Southeastern Section–55th Annual Meeting (23–24 March 2006)

Paper No. 11
Presentation Time: 11:40 AM


TAYLOR, Lawrence A.1, LIU, Yang2, HILL, Eddy3, PARK, Jaesung2, DAY, James1, TAYLOR, Dawn1 and PATCHEN, Allan1, (1)Department of Earth and Planetary Sciences, University of Tennessee, Knoxville, TN 37996-1410, (2)Department of Earth and Planetary Sciences, University of Tennessee, Knoxville, TN 37996, (3)Department of Earth and Planetary Sciences, University of Tennessee, Knoxville, TN,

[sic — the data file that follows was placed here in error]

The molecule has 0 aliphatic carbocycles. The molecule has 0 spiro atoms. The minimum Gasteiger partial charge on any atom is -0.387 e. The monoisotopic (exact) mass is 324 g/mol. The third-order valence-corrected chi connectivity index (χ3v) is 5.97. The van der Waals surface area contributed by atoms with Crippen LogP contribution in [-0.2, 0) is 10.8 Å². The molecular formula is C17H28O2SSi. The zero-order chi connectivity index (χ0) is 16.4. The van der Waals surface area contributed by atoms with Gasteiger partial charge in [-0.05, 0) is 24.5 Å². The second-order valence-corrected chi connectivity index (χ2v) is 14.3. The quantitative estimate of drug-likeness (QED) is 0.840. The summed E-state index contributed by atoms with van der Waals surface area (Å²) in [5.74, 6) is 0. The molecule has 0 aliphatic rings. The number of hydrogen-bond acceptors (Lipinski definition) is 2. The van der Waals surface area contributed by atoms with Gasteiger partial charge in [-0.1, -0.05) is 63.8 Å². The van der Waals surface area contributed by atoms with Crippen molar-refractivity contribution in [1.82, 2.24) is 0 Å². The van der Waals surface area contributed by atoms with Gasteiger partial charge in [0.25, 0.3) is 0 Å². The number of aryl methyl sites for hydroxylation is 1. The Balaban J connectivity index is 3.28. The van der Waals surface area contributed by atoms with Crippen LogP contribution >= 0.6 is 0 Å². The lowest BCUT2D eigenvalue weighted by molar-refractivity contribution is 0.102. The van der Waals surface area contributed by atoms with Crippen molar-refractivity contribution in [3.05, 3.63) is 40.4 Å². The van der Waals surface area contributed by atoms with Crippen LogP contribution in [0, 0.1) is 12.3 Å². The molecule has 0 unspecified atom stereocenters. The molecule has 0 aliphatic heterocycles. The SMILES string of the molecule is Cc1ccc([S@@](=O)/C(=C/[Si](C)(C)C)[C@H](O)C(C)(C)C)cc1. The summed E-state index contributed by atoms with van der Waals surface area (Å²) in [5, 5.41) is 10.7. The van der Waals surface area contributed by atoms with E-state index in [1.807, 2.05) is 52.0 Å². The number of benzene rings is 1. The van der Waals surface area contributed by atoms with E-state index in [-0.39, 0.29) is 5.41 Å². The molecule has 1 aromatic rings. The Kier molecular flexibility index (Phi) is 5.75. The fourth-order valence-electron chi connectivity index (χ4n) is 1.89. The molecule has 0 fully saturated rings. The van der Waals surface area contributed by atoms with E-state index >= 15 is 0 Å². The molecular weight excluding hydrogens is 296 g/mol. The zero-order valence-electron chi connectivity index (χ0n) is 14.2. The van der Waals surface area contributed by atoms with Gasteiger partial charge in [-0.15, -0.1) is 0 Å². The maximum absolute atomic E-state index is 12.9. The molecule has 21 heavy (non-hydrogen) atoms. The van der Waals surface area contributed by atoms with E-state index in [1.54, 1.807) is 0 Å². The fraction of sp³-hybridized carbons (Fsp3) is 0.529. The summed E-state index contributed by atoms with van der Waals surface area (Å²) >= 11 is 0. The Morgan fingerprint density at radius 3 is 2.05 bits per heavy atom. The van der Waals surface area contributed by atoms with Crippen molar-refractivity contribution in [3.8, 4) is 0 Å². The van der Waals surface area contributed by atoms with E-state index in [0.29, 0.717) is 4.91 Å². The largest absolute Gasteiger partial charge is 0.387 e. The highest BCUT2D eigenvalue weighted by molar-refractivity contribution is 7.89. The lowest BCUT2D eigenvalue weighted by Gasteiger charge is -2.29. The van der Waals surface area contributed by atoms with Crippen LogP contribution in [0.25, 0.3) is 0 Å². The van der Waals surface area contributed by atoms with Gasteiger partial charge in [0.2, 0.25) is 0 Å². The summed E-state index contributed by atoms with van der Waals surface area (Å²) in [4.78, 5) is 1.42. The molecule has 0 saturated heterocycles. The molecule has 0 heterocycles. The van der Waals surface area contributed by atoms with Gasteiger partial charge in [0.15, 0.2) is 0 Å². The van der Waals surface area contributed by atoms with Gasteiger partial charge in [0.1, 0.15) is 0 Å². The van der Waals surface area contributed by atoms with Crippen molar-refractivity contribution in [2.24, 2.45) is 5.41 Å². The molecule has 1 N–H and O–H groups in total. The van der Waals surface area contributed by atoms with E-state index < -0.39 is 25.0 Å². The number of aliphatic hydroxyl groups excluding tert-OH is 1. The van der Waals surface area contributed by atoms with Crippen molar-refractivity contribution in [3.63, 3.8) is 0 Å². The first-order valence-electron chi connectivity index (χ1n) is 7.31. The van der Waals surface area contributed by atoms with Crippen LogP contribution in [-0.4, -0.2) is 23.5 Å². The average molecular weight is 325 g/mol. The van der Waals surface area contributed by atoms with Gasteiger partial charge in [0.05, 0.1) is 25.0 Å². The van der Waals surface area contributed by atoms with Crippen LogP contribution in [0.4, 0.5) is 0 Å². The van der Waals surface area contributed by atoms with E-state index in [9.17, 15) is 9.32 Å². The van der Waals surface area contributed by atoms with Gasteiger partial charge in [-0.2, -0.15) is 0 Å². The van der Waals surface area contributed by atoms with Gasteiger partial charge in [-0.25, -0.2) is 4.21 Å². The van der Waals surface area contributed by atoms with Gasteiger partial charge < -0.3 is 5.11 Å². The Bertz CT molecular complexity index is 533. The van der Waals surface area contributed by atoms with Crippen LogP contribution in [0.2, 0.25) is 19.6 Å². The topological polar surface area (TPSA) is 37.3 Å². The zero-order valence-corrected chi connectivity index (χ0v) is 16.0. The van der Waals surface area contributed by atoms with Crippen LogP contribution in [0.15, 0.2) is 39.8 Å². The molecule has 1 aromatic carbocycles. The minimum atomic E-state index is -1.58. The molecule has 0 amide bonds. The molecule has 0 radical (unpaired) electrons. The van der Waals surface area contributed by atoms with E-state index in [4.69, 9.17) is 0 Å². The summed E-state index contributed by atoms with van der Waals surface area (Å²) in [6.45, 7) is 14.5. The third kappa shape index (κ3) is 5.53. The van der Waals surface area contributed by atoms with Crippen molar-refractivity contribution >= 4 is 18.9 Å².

It has been too long since astronaut Harrison (Jack) Schmitt was the last person to step on the Moon [December, 1972]. But, the U.S.A. and other countries are now preparing to send humans back to the Moon in only 8-10 years or so, in order to establish a permanent Lunar Base. For such a grand endeavor, the extremely hostile environment on the Moon presents formidable conditions for sophisticated engineering research. In the grand scheme of NASA, the Moon is to be a “test-bed” for experiments designed for human missions to Mars and beyond into our Solar System. In addition, the Moon is to become a fueling station for oxygen (LOX), hydrogen (LH), and even methane (LM), to be used as propellants for space travel outward. The Prospector and Clementine Missions to the Moon sensed high concentrations of hydrogen at the poles, which has been interpreted as indicative of water-ice. This ice is supposedly concentrated in permanently shadowed craters, where temperatures are about 40 K (-233 0C) presenting major engineering challenges. However, there are regions on the rims of craters at the South Pole that are in constant sunlight, such that a solar cell placed upright will receive the same intensity of solar illumination as at the equator [no atmosphere to diminish the rays, such as on Earth]. Such polar regions also have temperatures that are near constant and more engineering reasonable at -50 ±20 0C, than at the equator with -20 0C, but with a daily swing of ±100 0C. Using solar power, it is obviously preferable to have a base located where it can have near continuous sunlight, versus one at the equator where the 14 day-night cycles will necessitate huge battery arrays for power during the long nights. NASA is planning various orbiter and lander missions commencing in two years. The early lander missions will utilize rovers in search of the supposed water-ice and for exploration of potential lunar base locations. With time, missions will involve more robotic and tele-robotic operations in preparation for establishing the Base. These robotic and autonomous projects will effectively begin the In-Situ Utilization (ISRU) of the lunar regolith for production of propellants and for the construction of habitats. Hopefully the bedspreads will be turned down by these robots when the first humans arrive in 8 years.